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United Kingdom

The Financial Services and Markets Act

The Financial Services and Markets Act finished its long journey through parliament and received royal assent on June 14 2000. The new law consolidates previous legislation on financial services into one statute. The Act provides a framework in which a single regulator for the UK financial services industry, the Financial Services Authority (FSA), will operate, equipped with a full range of statutory powers. The new law co-ordinates and modernizes financial regulatory arrangements which have been the responsibility of a range of different independent bodies. The Act also extends protection to consumers by establishing a single Ombudsman, a compensation scheme and by creating an administrative appeal board: the Financial Services and Markets Tribunal.

The Financial Services and Markets Act was subject to over 1,700 amendments over the two years it spent in parliament. Many notable issues arose, including the debate over whether the proposed disciplinary proceedings of the FSA were to be criminal or non-criminal in nature. These were eventually classified as criminal proceedings after it was argued that the failure to afford legal rights to an accused appearing before FSA disciplinary proceedings would be a violation of the European Convention on Human Rights. Issues also arose about the definition of the offence of "market abuse". Having started as a widely-defined offence including any action which damages "confidence in a true and fair market," market abuse is now defined more restrictively as a failure to "observe the standard of behaviour reasonably expected of a person" in relation to the market. A safe haven from this offence has been established for those complying with FSA's Code of Market Conduct. While there are substantive changes to financial services law under the new statute, the fundamental principles of the previous legislation remain unchanged. Details of the new regime will be revealed in draft rules and guidance materials to be published by the FSA later this summer. The Financial Services and Markets Act is not expected to be implemented before 2001.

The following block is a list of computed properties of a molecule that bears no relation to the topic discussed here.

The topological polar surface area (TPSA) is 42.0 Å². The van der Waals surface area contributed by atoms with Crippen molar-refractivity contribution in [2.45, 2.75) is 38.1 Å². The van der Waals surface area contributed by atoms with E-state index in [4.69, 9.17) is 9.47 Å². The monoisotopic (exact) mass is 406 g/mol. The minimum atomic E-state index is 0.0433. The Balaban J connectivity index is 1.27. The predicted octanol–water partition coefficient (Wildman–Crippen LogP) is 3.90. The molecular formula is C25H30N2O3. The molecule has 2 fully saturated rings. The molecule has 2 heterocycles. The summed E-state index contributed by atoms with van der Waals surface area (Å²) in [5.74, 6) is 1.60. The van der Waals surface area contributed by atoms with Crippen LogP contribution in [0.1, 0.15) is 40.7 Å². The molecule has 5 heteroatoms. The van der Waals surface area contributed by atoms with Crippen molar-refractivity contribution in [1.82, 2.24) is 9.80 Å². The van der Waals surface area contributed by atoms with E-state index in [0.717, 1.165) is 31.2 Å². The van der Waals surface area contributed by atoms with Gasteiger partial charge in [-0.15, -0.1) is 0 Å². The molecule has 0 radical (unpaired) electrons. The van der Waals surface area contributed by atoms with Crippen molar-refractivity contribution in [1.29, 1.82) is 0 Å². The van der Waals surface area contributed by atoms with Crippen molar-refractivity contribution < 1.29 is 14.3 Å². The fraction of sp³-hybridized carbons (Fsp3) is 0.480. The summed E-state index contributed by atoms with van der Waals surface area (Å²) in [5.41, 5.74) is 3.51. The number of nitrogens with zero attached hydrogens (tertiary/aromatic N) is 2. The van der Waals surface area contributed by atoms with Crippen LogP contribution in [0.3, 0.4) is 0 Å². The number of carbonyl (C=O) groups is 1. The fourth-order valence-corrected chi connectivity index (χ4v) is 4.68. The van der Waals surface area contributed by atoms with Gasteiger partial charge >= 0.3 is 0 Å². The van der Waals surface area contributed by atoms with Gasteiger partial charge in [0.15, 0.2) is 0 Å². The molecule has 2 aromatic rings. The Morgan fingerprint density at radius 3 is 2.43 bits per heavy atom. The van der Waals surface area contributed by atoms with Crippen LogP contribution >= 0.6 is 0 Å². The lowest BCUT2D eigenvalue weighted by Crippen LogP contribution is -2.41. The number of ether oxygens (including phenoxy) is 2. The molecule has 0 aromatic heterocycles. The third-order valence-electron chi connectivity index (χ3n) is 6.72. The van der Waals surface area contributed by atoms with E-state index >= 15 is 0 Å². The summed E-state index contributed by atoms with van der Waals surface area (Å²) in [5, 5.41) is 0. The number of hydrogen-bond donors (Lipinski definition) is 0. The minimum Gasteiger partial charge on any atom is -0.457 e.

Patrick Crocco

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